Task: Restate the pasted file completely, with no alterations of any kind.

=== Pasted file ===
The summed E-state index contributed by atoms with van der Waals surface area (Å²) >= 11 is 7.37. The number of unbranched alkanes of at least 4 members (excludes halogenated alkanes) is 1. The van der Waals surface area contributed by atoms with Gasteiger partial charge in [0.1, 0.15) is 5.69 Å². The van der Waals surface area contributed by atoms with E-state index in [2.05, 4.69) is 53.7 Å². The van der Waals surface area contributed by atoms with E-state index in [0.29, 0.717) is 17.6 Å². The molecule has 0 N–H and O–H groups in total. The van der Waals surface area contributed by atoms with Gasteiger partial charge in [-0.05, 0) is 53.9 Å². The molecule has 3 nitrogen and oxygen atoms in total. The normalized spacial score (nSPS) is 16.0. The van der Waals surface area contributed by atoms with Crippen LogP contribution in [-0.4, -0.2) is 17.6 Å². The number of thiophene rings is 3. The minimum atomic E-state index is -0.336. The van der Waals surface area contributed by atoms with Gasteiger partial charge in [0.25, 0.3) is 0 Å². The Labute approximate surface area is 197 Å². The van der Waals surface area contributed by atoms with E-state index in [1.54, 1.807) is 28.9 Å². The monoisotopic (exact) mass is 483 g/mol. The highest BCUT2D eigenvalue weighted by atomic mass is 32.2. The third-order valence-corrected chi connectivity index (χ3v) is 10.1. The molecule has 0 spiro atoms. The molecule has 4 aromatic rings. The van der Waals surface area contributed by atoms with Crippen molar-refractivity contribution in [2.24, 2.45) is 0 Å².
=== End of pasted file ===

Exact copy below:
The summed E-state index contributed by atoms with van der Waals surface area (Å²) >= 11 is 7.37. The number of unbranched alkanes of at least 4 members (excludes halogenated alkanes) is 1. The van der Waals surface area contributed by atoms with Gasteiger partial charge in [0.1, 0.15) is 5.69 Å². The van der Waals surface area contributed by atoms with E-state index in [2.05, 4.69) is 53.7 Å². The van der Waals surface area contributed by atoms with E-state index in [0.29, 0.717) is 17.6 Å². The molecule has 0 N–H and O–H groups in total. The van der Waals surface area contributed by atoms with Gasteiger partial charge in [-0.05, 0) is 53.9 Å². The molecule has 3 nitrogen and oxygen atoms in total. The normalized spacial score (nSPS) is 16.0. The van der Waals surface area contributed by atoms with Crippen LogP contribution in [-0.4, -0.2) is 17.6 Å². The number of thiophene rings is 3. The minimum atomic E-state index is -0.336. The van der Waals surface area contributed by atoms with Gasteiger partial charge in [0.25, 0.3) is 0 Å². The Labute approximate surface area is 197 Å². The van der Waals surface area contributed by atoms with E-state index in [1.54, 1.807) is 28.9 Å². The monoisotopic (exact) mass is 483 g/mol. The highest BCUT2D eigenvalue weighted by atomic mass is 32.2. The third-order valence-corrected chi connectivity index (χ3v) is 10.1. The molecule has 0 spiro atoms. The molecule has 4 aromatic rings. The van der Waals surface area contributed by atoms with Crippen molar-refractivity contribution in [2.24, 2.45) is 0 Å².